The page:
(If memory serves, I actually wrote a script that automatically wraps TTF files in iOS provisioning profiles just so I could more easily install that specific font on an iPad. Though I didn’t share that work until “SansBullshitSans” came about.)

Anonymous Coward says:

37 CFR 202.1(e)

37 CFR §202.1 Material not subject to copyright.

(e) Typeface as typeface.

Compendium of U.S. Copyright Office Practices, Third Edition, Chapter 900, pp.13-14

906.4 Typeface, Typefont, Lettering, Calligraphy, and Typographic Ornamentation

As a general rule, typeface, typefont, lettering, calligraphy, and typographic ornamentation See are id. not registrable. 37 C.F.R. § 202.1(a), (e). These elements are mere variations of uncopyrightable letters or words, which in turn are the building blocks of expression. The Office typically refuses claims based on individual alphabetic or numbering characters, sets or fonts of related characters, fanciful lettering and calligraphy, or other forms of typeface. This is true regardless of how novel and creative the shape and form of the typeface characters may be. A typeface character cannot be analogized to a work of art, because the creative aspects of the character (if any) cannot be separated from the utilitarian nature of that character. . . .

The Office may register a computer program that creates or uses certain typeface or typefont designs, but the registration covers only the source code that generates these designs, not the typeface, typefont, lettering, or calligraphy itself. For a general discussion of computer programs that generate typeface designs, see Chapter 700, Section 723. . . .

Anonymous Coward says:

Re: 37 CFR 202.1(e)

You are right to point this out. However…

“… the Copyright Office is persuaded that creating scalable typefonts using already-digitized typeface represents a significant change in the industry since our previous [September 29, 1988] Policy Decision. We are also persuaded that computer programs designed for generating typeface in conjunction with low resolution and other printing devices may involve original computer instructions entitled protection under the Copyright Act. For example, the creation of scalable font output programs to produce harmonious fonts consisting of hundreds of characters typically involves many decisions in drafting the instructions that drive the printer. The expression of these decisions is neither limited by the unprotectable shape of the letters nor functionally mandated. This expression, assuming it meets the usual standard of authorship, is thus registerable as a computer program.” 57 FR 6202.”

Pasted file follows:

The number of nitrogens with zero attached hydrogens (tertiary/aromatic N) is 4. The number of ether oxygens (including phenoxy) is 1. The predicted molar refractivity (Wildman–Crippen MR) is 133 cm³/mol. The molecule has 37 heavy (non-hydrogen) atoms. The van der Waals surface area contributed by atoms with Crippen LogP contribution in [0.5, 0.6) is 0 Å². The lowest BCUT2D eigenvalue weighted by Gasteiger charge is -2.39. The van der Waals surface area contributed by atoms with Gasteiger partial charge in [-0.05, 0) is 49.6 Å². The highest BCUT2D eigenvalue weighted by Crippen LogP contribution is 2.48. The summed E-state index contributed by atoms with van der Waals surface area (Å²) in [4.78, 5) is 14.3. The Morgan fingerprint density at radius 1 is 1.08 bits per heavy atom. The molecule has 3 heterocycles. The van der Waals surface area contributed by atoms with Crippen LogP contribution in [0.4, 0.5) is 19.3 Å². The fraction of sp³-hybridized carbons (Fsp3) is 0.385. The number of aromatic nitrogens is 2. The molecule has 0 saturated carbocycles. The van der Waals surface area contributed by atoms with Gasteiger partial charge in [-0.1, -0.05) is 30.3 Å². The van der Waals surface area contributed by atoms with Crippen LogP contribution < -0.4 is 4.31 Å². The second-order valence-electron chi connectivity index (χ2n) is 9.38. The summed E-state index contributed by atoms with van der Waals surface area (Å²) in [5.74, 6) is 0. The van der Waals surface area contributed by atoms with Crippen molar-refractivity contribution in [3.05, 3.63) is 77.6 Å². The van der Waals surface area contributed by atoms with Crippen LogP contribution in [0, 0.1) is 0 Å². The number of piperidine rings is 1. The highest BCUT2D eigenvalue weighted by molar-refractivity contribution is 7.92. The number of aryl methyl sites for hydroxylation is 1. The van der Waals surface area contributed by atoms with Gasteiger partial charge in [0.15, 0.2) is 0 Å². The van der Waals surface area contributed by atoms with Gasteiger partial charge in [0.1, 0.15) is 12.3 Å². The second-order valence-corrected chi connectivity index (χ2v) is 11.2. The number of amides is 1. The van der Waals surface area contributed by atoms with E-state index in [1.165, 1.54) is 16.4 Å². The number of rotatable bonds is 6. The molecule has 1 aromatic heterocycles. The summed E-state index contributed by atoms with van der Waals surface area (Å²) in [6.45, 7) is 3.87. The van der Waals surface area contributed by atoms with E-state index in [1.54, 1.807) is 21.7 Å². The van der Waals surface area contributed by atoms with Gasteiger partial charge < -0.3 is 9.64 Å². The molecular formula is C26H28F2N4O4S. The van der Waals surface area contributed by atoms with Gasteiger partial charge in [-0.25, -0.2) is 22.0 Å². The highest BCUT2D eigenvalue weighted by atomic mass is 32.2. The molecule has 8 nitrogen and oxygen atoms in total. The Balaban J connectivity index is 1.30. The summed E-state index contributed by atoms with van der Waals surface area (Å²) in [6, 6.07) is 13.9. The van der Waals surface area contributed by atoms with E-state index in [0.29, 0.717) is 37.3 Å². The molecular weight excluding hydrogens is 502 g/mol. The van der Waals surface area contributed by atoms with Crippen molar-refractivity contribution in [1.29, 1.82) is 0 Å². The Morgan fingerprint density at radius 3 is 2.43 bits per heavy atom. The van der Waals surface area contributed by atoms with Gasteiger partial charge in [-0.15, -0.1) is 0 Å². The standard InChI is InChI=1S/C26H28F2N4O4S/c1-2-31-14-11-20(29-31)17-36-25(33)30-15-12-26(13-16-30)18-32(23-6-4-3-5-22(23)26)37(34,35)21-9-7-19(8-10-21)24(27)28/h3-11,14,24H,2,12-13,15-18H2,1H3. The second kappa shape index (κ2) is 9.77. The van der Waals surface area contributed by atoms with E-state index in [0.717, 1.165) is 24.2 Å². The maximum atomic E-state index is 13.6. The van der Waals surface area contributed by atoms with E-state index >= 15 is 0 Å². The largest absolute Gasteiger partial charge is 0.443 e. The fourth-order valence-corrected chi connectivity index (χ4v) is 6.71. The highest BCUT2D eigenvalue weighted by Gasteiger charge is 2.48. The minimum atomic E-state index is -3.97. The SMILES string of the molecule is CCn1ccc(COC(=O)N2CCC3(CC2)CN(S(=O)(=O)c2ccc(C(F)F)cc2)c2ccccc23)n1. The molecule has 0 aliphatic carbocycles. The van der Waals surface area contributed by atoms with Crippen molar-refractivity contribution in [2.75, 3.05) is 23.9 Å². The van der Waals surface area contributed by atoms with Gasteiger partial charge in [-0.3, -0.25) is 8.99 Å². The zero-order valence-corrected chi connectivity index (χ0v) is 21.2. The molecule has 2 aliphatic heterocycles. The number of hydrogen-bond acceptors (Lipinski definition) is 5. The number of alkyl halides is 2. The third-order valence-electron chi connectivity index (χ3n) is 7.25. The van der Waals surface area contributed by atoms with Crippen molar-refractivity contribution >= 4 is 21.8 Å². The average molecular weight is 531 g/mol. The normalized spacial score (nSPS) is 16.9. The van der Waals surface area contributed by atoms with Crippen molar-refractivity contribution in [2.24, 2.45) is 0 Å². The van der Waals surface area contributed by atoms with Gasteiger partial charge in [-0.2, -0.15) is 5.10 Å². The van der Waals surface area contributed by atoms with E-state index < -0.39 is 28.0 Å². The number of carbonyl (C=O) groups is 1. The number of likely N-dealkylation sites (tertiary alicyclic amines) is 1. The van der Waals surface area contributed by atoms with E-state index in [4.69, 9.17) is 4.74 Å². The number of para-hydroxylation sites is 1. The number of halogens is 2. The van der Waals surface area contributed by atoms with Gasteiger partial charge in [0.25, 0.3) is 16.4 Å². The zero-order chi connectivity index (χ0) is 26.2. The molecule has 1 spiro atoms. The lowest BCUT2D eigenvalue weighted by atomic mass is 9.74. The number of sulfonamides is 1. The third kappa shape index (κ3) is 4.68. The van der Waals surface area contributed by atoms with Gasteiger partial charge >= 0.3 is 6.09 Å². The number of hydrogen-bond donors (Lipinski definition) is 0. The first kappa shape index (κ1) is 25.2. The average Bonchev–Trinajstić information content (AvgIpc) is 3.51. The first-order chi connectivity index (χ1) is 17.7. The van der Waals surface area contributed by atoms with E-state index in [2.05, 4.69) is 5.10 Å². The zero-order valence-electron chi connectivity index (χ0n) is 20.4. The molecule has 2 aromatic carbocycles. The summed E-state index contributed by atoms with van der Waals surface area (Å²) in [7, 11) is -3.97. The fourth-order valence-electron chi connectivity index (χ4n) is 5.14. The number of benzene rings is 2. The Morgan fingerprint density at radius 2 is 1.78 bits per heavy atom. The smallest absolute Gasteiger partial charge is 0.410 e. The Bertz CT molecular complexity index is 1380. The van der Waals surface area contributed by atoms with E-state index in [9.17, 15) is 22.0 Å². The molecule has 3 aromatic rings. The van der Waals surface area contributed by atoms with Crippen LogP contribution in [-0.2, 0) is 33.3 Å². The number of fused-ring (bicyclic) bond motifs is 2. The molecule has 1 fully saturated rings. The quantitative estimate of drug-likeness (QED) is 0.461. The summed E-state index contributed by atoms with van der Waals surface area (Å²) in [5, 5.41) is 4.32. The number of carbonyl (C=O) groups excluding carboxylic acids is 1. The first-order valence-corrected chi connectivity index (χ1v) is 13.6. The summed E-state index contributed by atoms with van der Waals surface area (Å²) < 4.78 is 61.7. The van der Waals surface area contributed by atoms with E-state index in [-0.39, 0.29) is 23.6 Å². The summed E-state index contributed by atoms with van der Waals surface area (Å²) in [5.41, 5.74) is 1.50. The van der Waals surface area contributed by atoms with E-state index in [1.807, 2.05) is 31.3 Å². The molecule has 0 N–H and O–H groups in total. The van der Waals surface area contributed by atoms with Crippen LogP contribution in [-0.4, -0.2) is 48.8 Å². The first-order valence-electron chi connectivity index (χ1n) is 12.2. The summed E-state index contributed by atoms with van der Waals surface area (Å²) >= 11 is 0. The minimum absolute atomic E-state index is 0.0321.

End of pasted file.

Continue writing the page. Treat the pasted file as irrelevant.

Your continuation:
Bitmap fonts are not copyrightable. Scaleable ones are.

Anonymous Coward says:

Re: Re: 37 CFR 202.1(e)

Bitmap fonts are not copyrightable. Scaleable ones are.

Your concluding line is a very sloppy generalization. Intolerably sloppy in the circumstances. Even though the FAQ you’re quoting does note:

…the unprotectable shape of the letters…

Look closely at the second paragraph that I extracted from the Copyright Office Compedium:

… the registration covers only the source code that generates these designs, not the typeface, typefont, lettering, or calligraphy itself.

Even a scaleable font is not copyrightable as typeface. The generating instructions may indeed be copyrightable code, but in all cases, that code must be carefully distinguished from the typeface itself.

Doug D says:

Re: Re: Re:2 37 CFR 202.1(e)

In the US: fonts can be owned, just not via copyright. Copyright is not the only kind of intellectual property. They’re subject to design patents.

(Design patents are not without problem, but they’re much less problematic than copyright. There’s less international coordination for them, and their duration is considerably shorter.)

Dingledore the Flabberghaster says:

Re: Re: Re: 37 CFR 202.1(e)

And, as is clear from the article, we’re talking about the generating instructions here. The generation instructions are stored in a file called GenerationB.otf.

There is nothing to stop people creating fonts that look very similar to existing font families. That is done all the time. However, creating a full font family is a massive job and frequently the similar free fonts don’t have the detail and finesse of the licenced one.